Sean Spicer Says He Regrets Inauguration Crowd Size Fights
President Donald Trump's former press secretary's reemergence into the national spotlight now features another staple: an admission. That admission came in an interview with the New York Times, during which Sean Spicer says he regrets inauguration crowd size fights with media members. Referencing his regret, Spicer told the newspaper bluntly,
Of course I do, absolutely.
The period for which Spicer now expresses regret stems from his very first appearance at the press secretary's podium at the White House. During that appearance, Spicer told a crowd of reporters that witnessed President Trump's inauguration last January,
This was the largest audience to ever witness an inauguration — period — both in person and around the globe.
Comparisons of photos taken at former President Barack Obama's 2009 inauguration and President Trump's, among other evidence, showed Spicer's claim to be false. However, Spicer also claimed that photo comparisons were misleading, given what he said was an unprecedented use of floor coverings on the National Mall. The former press secretary said at the time,
This was the first time in our nation's history that floor coverings have been used to protect the grass on the Mall. That had the effect of highlighting any areas where people were not standing, while in years past the grass eliminated this visual.
Spicer's claim about the floor coverings was also false. Pictures taken at Obama second inauguration, in 2013, show spectators sitting on floor coverings. After Spicer made those claims, it was also reported that President Trump pressured the National Park Service to produce evidence that media reports about Trump's inauguration crowd size being smaller than previous inaugurations were false. Michael Reynolds, the acting director of the National Park Service, confirmed as much.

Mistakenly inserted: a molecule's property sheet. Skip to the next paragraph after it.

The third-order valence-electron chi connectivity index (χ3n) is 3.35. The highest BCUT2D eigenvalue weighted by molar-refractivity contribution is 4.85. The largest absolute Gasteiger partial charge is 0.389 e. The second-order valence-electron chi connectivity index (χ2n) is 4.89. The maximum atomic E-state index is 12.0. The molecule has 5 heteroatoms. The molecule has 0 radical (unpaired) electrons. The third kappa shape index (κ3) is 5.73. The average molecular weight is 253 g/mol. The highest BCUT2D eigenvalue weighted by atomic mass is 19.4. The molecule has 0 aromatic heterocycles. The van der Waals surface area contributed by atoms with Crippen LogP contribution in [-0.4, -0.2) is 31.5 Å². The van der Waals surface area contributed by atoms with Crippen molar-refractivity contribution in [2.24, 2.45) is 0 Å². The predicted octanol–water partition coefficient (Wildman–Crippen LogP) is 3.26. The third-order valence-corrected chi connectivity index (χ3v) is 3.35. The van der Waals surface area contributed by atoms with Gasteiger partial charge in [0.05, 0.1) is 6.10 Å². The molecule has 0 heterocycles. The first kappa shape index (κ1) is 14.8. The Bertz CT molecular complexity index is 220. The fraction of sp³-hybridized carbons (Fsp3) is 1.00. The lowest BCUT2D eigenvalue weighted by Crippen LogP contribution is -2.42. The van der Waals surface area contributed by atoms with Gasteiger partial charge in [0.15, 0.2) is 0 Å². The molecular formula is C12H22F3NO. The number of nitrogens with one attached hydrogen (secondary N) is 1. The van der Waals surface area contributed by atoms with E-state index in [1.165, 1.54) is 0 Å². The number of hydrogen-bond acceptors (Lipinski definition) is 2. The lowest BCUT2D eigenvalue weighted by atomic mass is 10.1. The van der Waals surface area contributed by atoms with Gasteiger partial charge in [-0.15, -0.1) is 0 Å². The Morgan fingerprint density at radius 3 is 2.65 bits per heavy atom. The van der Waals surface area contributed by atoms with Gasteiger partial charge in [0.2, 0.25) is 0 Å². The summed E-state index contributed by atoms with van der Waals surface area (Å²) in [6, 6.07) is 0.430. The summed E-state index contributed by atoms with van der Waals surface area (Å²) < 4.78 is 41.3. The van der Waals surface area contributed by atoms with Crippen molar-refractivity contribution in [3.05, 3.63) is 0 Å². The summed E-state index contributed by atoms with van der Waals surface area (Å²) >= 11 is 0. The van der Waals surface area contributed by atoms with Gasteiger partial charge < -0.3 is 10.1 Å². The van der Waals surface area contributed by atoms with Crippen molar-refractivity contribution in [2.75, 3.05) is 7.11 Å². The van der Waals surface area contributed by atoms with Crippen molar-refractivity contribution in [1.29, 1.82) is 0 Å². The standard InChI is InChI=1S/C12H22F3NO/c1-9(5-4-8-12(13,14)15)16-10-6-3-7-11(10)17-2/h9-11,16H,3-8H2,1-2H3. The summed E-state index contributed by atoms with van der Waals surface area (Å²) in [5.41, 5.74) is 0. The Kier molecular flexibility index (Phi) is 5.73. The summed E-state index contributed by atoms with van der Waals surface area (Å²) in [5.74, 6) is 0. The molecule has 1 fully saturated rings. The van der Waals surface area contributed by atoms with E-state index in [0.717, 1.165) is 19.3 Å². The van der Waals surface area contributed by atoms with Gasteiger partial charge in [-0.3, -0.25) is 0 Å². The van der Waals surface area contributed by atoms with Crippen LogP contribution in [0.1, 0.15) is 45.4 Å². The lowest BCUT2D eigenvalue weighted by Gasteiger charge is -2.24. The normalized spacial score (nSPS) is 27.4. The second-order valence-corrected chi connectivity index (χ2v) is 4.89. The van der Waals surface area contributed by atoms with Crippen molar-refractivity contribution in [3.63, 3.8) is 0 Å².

Spicer's interview with the Times came on Monday morning, Sept. 18, just a day after the former press secretary made a previously unannounced appearance at Sunday's Emmy Awards ceremony, where he satirized his infamous inauguration crowd-size comments. Spicer told the audience at the awards,
This is the largest audience to witness the Emmys, period. Both in person and around the world.
The appearance itself came months after Spicer resigned as press secretary, following Trump's hiring of Wall Street financier Anthony Scaramucci as White House communications director, whose appointment Spicer disagreed with. Scaramucci would only last 10 days at the White House, and his firing came before his official tenure as communications director began.
Spicer's appearance at the Emmys, and his subsequent interview with the New York Times, appear to be part of an effort to reemerge from his disappearance from the spotlight following his departure from the White House. Regarding his Emmy appearance, Spicer told the Times that he hopes the president would take no offense,
I certainly hope not. This was an attempt to poke a little fun at myself and add a little bit of levity to the event.
Days before the Emmy Awards aired, Spicer made another stop in Hollywood, this time for a late night interview on ABC's Jimmy Kimmel Live. During that particular interview, Spicer explained his role at the White House, saying,
Your job as press secretary is to represent the president's voice and to make sure that you are articulating what he believes … whether or not you agree or not isn't your job. Your job is to give him advice, which is what we would do on a variety of issues all the time. But ultimately, he's the president. He would say 'I agree with you' sometimes, or 'That's a good point,' incorporate it; or sometimes he would say, depending on the issue, 'Look, I know what I believe, and this is what I think the right thing to do is.'
If the theme of his recent television appearances is any indication, this probably won't be the last time Spicer is providing a retrospective interview.